Calavo Growers, Inc. (Nasdaq-GS: CVGW), a global avocado-industry leader and an expanding provider of value-added fresh food, today reported record revenues for the fiscal 2011 fourth quarter and full year. Despite sustained profitability, net income for the final quarter and fiscal 2011 were lower year-over-year due to a cyclically smaller supply of fresh avocados in the marketplace, as well as the resulting impact from higher Mexican fruit costs in the company’s Calavo Foods business segment.
Operating results for the most-recent quarter include those of Renaissance Food Group, LLC (RFG), which became part of the company on June 1, 2011. RFG’s results are included in the company’s Calavo Foods business segment. For the three months ended Oct. 31, 2011, net income totaled $3.6 million, equal to $0.25 per diluted share. This compares to net income in the final quarter last year of $4.8 million, or $0.32 per diluted share. Fourth-quarter revenues advanced 37 percent to $147.3 million from $107.2 million in the final period of fiscal 2010. (RFG sales accounted for $33.9 million of the revenue increase.) Gross margin narrowed to $13.4 million, or 9.1 percent of total revenues, from $14.3 million, equal to 13.3 percent of total revenues, in last year’s fourth quarter.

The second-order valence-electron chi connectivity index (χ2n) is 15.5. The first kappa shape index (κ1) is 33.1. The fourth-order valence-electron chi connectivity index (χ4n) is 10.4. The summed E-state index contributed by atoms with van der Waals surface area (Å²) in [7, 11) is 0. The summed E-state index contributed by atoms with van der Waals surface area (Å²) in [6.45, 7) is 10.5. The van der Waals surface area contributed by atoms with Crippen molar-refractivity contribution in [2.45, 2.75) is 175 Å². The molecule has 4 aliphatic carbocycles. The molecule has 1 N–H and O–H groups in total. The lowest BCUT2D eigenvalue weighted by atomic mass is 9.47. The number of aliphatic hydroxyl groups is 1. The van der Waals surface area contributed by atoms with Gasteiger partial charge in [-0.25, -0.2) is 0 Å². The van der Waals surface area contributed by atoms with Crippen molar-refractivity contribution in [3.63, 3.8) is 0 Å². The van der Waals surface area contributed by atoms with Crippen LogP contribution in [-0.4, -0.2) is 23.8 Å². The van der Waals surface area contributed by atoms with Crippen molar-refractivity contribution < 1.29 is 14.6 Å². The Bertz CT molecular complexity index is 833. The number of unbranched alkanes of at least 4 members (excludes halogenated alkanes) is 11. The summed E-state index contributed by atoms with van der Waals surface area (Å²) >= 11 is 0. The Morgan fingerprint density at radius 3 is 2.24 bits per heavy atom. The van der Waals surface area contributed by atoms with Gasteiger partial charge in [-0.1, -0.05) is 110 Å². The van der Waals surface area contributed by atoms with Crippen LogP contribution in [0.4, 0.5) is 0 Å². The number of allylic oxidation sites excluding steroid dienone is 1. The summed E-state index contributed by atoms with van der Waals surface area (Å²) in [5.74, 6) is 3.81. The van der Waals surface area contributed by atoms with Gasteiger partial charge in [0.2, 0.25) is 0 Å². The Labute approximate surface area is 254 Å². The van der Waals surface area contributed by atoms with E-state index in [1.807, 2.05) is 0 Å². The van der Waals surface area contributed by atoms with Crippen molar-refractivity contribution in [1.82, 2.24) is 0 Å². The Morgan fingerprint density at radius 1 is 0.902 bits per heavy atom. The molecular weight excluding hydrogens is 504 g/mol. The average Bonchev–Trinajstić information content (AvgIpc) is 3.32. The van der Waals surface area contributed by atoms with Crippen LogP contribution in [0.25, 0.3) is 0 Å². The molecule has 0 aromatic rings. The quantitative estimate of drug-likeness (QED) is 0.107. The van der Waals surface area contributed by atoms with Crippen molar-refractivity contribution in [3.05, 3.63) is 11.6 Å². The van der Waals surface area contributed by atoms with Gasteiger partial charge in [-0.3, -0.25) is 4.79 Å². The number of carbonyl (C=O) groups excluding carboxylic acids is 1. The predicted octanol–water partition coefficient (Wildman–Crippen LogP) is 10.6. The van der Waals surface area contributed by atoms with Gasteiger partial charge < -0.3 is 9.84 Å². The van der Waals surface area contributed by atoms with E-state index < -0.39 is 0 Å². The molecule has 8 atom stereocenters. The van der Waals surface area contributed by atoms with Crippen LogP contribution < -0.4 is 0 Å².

Net income for the fiscal year ended Oct. 31, 2011 was $11.1 million, equal to $0.75 per diluted share, on a 31 percent increase in revenues to $522.5 million. This compares to net income of $17.8 million, or $1.22 per diluted share, on revenues of $398.4 million reported in fiscal 2010. Gross margin in the most-recent year declined to $42.9 million, or 8.2 percent of total revenues, from $51.5 million, or 12.9 percent of revenues, in fiscal 2010.
Chairman, President and CEO Lee E. Cole said: “Calavo confronted stiff operating headwinds throughout fiscal 2011, resulting from a unique set of factors that included a smaller available avocado supply in the marketplace, as well as a freeze that limited availability of fresh tomatoes. The diminished avocado supply had a two-fold impact: it sharply increased the cost of fruit used in our prepared avocado products and hindered the company’s fresh avocado volumes impacting the company’s unit-driven business model.”